A USA official, who asked not to be named, said that while periodic activity has been seen at North Korea's Punggye-ri nuclear test site, he had not seen movement there for over a month and there were no current signs of an imminent test.
Despite the threat, US and South Korean militaries launched this year's 11-day training on Monday morning as scheduled.
Bannon named the acting top USA diplomat for East Asia, Susan Thornton, as one official he wanted out.
The US has reduced the number of its participating service members to 17,500 from 25,000, according to the Pentagon.
"Cancelling it would cede into the huge North Korean aim to decouple the allies and drive a wedge between South Korea and the United States", Narang said.
North Korean leader Kim Jong Un visits the Command of the Strategic Force of the Korean People's Army (KPA) in an unknown location in North Korea in this undated photo released by North Korea's Korean Central News Agency.
"I don't know exactly when (it will happen), but a sixth nuclear test is a less risky option for North Korea than firing missiles towards Guam". As it has done in the past, Pyongyang will inevitably insist that the drills are a prelude to an invasion of North Korea.
This has cooled slightly in recent days, with suggestions from North Korea that dictator Kim Jong Un would monitor the actions of the US before launching toward Guam.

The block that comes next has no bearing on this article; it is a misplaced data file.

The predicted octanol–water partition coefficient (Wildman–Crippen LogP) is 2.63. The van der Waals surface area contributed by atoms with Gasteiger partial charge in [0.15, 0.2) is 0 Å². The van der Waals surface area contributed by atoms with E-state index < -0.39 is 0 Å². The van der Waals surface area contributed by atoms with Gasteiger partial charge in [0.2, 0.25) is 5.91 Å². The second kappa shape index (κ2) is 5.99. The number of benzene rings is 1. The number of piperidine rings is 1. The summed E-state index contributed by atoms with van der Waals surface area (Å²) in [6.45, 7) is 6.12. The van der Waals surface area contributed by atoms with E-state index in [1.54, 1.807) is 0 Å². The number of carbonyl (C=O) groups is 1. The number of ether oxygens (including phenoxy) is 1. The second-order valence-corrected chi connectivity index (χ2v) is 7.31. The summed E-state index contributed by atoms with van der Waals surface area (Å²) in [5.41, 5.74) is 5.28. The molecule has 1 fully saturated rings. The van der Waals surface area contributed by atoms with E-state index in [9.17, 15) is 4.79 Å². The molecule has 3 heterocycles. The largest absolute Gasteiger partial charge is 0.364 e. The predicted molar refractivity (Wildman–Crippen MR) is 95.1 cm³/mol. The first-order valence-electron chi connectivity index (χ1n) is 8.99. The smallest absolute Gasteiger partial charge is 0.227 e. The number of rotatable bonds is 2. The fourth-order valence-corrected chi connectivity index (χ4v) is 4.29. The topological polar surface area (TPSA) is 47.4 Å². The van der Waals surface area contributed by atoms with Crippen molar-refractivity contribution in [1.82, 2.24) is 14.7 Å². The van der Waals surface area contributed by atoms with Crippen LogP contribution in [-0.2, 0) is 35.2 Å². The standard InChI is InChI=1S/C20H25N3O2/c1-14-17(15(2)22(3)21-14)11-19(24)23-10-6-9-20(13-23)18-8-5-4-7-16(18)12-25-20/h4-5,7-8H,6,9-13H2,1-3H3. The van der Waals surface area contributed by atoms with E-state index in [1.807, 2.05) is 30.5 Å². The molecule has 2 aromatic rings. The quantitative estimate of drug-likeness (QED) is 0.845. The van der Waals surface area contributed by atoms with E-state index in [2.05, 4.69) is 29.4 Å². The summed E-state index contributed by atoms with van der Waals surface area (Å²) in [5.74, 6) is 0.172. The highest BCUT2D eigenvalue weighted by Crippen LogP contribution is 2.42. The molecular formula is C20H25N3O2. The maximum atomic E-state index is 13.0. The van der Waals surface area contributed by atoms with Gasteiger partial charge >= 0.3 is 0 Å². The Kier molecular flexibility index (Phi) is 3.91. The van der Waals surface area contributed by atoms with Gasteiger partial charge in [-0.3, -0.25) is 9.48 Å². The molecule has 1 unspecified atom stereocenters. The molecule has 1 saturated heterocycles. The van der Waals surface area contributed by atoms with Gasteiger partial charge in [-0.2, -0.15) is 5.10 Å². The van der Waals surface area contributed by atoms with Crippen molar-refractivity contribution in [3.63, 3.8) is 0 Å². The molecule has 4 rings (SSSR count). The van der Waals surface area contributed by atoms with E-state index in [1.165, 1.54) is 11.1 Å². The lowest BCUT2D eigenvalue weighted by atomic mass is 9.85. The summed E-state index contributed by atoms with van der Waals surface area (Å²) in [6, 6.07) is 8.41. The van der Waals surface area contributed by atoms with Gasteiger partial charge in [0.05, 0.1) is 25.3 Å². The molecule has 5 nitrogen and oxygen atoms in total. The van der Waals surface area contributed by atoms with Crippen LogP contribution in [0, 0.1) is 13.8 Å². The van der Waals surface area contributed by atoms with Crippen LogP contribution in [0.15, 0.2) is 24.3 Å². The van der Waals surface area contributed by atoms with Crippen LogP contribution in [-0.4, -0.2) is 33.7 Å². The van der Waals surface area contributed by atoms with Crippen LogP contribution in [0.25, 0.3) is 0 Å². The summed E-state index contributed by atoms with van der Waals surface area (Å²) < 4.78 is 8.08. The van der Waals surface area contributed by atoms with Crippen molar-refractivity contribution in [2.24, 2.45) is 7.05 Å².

"Not long after the Australian prime minister had stated that they would join in the aggressive moves of the United States, even referring to ANZUS which exists in name only, the Australian military announced that they would dispatch their troops to the aggressive nuclear exercises of the USA", a North Korea's Ministry of Foreign Affairs spokesperson said in a statement, released on the eve of the event. North Korea views such exercises as preparations to invade it. The question is how strong it will be.
If this is right, expect the usual propaganda belligerence in state media or low-level provocations like artillery and short-range missile drills.
WASHINGTON-America's diplomatic and defense chiefs sought Thursday to reinforce the threat of possible U.S. military action against North Korea after U.S. President Donald Trump's top strategist essentially called the commander-in-chief's warnings a bluff.
But others think the North might use the drills as an excuse to conduct another ICBM test or maybe even act on its threat to lob missiles into the waters near Guam.
The chairman of the Joint Chiefs of Staff has wrapped up a trip to South Korea, China and Japan that had been planned months ago, but it could not have happened at a better time.
The South Korean president added he was in regular contact with the US, and that Trump's administration had "promised to sufficiently consult with South Korea and get our approval for whatever option they will take against North Korea".
It was very unusual for top USA military generals to gather in South Korea for public statements on the DPRK issue.
Joseph Dunford, chairman of the U.S. Joint Chiefs of Staff, said the exercises were "not now on the table as part of the negotiation at any level".
A civilian group held a surprise rally at the USA embassy in Seoul, demanding that US troops to leave the peninsula.
"In cooperation with other nations, we will continue to employ diplomatic and economic pressure to convince North Korea to end its illegal nuclear and ballistic missile program".
It also came amid high tensions on the Korean Peninsula, with North Korea issuing a batch of fresh warnings over the UFG exercise, a command-post drill where 50,000 South Korean and 17,500 United States troops participated to simulate a war with North Korea.